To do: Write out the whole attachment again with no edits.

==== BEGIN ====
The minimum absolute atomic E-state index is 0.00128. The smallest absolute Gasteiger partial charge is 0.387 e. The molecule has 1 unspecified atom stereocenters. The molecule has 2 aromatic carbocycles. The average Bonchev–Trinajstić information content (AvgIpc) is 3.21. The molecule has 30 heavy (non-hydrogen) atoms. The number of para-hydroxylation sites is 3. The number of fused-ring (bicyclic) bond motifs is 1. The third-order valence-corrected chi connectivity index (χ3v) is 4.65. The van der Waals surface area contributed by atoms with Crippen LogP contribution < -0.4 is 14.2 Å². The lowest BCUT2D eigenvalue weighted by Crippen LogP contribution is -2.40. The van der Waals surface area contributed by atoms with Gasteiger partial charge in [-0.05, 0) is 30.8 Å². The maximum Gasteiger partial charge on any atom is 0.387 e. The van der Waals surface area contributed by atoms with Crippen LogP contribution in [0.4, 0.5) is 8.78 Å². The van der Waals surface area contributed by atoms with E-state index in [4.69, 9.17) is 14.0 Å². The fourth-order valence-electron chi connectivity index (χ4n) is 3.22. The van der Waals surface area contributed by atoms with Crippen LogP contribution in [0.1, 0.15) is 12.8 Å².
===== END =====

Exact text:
The minimum absolute atomic E-state index is 0.00128. The smallest absolute Gasteiger partial charge is 0.387 e. The molecule has 1 unspecified atom stereocenters. The molecule has 2 aromatic carbocycles. The average Bonchev–Trinajstić information content (AvgIpc) is 3.21. The molecule has 30 heavy (non-hydrogen) atoms. The number of para-hydroxylation sites is 3. The number of fused-ring (bicyclic) bond motifs is 1. The third-order valence-corrected chi connectivity index (χ3v) is 4.65. The van der Waals surface area contributed by atoms with Crippen LogP contribution < -0.4 is 14.2 Å². The lowest BCUT2D eigenvalue weighted by Crippen LogP contribution is -2.40. The van der Waals surface area contributed by atoms with Gasteiger partial charge in [-0.05, 0) is 30.8 Å². The maximum Gasteiger partial charge on any atom is 0.387 e. The van der Waals surface area contributed by atoms with Crippen LogP contribution in [0.4, 0.5) is 8.78 Å². The van der Waals surface area contributed by atoms with E-state index in [4.69, 9.17) is 14.0 Å². The fourth-order valence-electron chi connectivity index (χ4n) is 3.22. The van der Waals surface area contributed by atoms with Crippen LogP contribution in [0.1, 0.15) is 12.8 Å².